A couple of weeks ago I attended a Design Meeting with a client in Dallas, Texas. The night we arrived 12 tornadoes tore through two communities a few miles south of our location. We were never in danger, but it was surreal and sobering to be so close to so much devastation, and yet need to carry on with our meeting objectives and specific action items. Nevertheless, we had a productive and invigorating design meeting and we came away excited to implement the design we mapped out and begin the production process.
Much of the training we design helps organizations, employees, and the public prepare for such disasters. This very client we were visiting has among its objectives to “save more lives.” This is a humbling and motivating factor in my efforts to align performance objectives to specific components of the course I’m creating.
At Allen we have a proven ANSWER analysis that helps us quickly identify the targeted audience and their unique requirements, reveal their specific training needs, and begin customizing training that will really target their needed behaviors. Our Performance Map process helps us align specific performance objectives with the overall business goal by defining behaviors needed to achieve the business goal and increase in ROI. We then identify skills, knowledge, and motivation that the learner will need to perform those behaviors. We can then align activities, content pages, motion pieces, and other interactive elements that will specifically target those objectives.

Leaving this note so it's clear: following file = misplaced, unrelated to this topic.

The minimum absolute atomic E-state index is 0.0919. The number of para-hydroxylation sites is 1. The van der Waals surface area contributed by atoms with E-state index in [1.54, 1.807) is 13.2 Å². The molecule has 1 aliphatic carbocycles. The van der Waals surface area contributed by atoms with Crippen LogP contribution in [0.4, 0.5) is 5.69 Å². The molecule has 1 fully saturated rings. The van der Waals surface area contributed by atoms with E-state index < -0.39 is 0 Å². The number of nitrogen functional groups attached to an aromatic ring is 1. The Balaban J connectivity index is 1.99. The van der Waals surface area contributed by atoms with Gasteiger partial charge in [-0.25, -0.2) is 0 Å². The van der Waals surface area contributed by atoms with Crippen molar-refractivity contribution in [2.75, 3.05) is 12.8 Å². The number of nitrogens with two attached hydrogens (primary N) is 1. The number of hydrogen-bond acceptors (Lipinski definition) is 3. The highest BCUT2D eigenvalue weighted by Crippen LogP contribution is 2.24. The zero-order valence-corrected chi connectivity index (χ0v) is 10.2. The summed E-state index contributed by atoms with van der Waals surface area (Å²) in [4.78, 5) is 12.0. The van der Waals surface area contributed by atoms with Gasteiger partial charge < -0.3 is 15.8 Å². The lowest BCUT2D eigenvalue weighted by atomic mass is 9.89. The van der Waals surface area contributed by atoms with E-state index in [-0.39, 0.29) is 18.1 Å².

These Allen processes have evolved through many years of working in the training and development industry as a leading training provider, and they help us be prepared to tackle the challenges of each unique course we create. But most importantly, they help us create training that helps learners feel prepared and ready to face the challenges in their life. At least that is what we try to do. At our meeting in Dallas we identified a number of key skills learners need to “save lives.” We drew a clear picture of the learners, where they typically fail, and identified motivating factors for them to really retain the information. We want them to feel prepared.
After we returned, more devastating tornadoes hit Oklahoma and the surrounding areas. It is scary to realize the raw power of nature and the vulnerable place we inhabit in the world. The only recourse or comfort we might have is in preparation. We can prepare to face the challenges of this world through education and training. I am grateful to have a small part as a training provider in that preparation process; teaching skills, communicating key processes, and motivating learners to retain life-saving information. As this storm season continues, and we enter other seasons of difficult weather, my heart goes out to those in nature’s path. Let us all be safe